Tuesday, January 15, 2008

How to Qualify for a Mortgage


The purpose of this article is to debunk the myth that qualifying for a home loan is difficult and time consuming. It certainly doesn't have to be! This easy, step-by-step guide will help you to not only apply for a loan with confidence, but increase your odds of getting an approval.


Difficulty: Easy

Things You'll Need

  • Calculator



Step One

Crunch the numbers.
The first step is to determine how much you can afford. Obviously, this is a major factor in determining a borrowers' ability to repay a mortgage. The good news is that the only debts the lender takes into consideration are the ones that appear on your credit report or paystub deductions. These are added to the proposed housing expense to determine monthly obligations. Remember that the housing expense includes monthly property taxes and home owners insurance in addition to the actual loan payment. So if you have huge utility bills, not to worry, it doesn't matter. But that 401K loan you're paying back will show up as a deduction on your paycheck stub. So don't forget to include that when applying for your loan. As far as income, it's usually calculated one of two ways: gross income year-to-date divided by the number of months you've worked so far during the current year or W2 income divided by 12. The monthly income is then divided by monthly debt to determine your 'debt ratio'. You want this number to be between 43-50% in order to qualify for most financing. For example:

Income = $5000/mo. ($60,000 per year)
Debts = $2000/mo. ($500 auto note & $1500 housing expense)
Debt Ratio = 2000/5000 = .40 or 40%

Step Two

Get it Together.
Now that you know how much you can afford, it's time to start gathering the documentation necessary to back it up. Remember, the burden of proof is on you, so everything that's stated on the application must be proven. For most loans, the lender will prefer enough assets to cover at least 2 months of mortgage payments (including the taxes and insurance). This money can be in your bank account, retirement plan, stocks, bonds, CD's, etc. If none of these describe your finances, a gift can be used in most cases. In other words, if a friend or family member is willing to give you the money and doesn't expect repayment, that usually qualifies as an asset. Here's a basic list of documentation required to obtain a pre-qualification letter for a mortgage loan:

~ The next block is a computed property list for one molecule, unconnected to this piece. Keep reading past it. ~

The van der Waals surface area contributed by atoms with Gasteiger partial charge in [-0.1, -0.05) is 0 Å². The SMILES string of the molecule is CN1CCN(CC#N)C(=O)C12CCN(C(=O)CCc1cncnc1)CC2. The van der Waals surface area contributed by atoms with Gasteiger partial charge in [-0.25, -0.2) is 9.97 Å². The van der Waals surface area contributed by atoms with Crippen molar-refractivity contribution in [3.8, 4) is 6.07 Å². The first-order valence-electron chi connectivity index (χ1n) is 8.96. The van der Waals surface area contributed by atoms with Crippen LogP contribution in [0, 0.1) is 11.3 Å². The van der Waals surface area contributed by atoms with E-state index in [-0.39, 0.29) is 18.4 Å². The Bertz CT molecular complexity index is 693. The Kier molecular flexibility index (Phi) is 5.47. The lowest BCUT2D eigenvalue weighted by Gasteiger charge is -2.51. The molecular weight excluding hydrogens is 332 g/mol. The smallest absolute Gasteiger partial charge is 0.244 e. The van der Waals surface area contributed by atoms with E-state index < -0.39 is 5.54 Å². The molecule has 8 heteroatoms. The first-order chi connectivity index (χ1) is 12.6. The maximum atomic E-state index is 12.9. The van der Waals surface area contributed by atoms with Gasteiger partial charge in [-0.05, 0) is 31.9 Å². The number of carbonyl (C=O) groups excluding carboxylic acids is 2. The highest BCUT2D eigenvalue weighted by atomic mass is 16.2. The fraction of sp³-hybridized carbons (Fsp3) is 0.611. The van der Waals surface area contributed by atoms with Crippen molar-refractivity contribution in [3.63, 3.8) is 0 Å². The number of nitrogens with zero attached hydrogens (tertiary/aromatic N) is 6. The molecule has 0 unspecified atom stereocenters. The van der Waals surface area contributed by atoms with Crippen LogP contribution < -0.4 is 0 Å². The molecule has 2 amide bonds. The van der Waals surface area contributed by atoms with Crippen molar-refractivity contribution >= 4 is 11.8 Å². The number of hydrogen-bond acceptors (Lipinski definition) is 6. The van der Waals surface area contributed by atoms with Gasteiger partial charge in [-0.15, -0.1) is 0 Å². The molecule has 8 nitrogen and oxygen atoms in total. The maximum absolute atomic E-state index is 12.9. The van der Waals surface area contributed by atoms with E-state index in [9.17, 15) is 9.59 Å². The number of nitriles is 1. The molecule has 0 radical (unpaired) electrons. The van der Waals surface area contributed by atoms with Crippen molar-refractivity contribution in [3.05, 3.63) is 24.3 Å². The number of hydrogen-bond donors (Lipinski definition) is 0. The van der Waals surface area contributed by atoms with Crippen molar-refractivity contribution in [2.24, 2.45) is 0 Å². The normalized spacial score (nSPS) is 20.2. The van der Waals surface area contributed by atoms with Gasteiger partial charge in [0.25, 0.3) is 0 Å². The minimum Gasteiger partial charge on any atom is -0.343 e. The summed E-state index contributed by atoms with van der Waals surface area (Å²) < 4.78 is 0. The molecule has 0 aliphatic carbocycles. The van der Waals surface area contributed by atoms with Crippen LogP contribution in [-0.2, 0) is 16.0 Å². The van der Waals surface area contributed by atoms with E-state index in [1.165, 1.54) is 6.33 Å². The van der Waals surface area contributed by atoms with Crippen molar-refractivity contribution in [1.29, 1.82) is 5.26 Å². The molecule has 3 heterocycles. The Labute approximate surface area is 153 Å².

Recent paystubs (1 month)
2 years W2s
Bank Statements (2 months)
Retirement Statement (if applicable)

These documents will get your file a preliminary approval before you go out and find the house. Your loan officer will request additional documentation once you do find your dream house.

Step Three

Pick the right loan for you and your family.
There are many loan programs available for a wide variety of borrowers. Even though one program may be great for some borrowers, that doesn't mean it's necessarily great for everyone. It's best to educate yourself so that the loan officer doesn't pressure you into a loan program that in his best interest and not yours. Here are the basic questions to ask your self/discuss with your spouse to ensure that the loan you pick will work best for you:

1. Will we live in this home for over 3 years?
2. If not, after 3 years will I likely sell the home or lease it?
3. What is the rate of appreciation for the area my home is in?

On average, most Americans move about every 3 years. Realistically consider whether your living situation is permanent (till death) or temporary (until a big promotion). If you plan to sell the house after a few years, then your best bet is an Adjustable Rate Mortgage (ARM). Since they are only locked for a portion of the loan term, these typically offer a low intro rate. The intro rate and payment is locked in for the first 1 to 10 years of a 30 year term. The key is to make sure that the loan is locked for longer than you plan to live in the house. Another thing to watch for is the length of time your loans' pre-payment penalty lasts. This is a 3-5% penalty assessed if you pay the loan off (through sale or refinance) prior to a specified period of time. They are more commonly associated with ARM loans and range from 1-5 years. So in other words, if you know you'll put the house on the market in 3 years, both the lock period of the ARM and the pre-pay must be at least 3 years so that you don't incur extra expenses. Suppose that you and your spouse plan to retire in the house and never sell or refinance, then a fixed rate is for you. In this case a pre-payment penalty is beneficial. In exchange for having the pre-pay, most lenders will offer a lower interest rate which could save you thousands over the life of the loan.

Contact me directly for further elaboration or additional information:
Nakia Frazier
(972) 953-9779

No comments: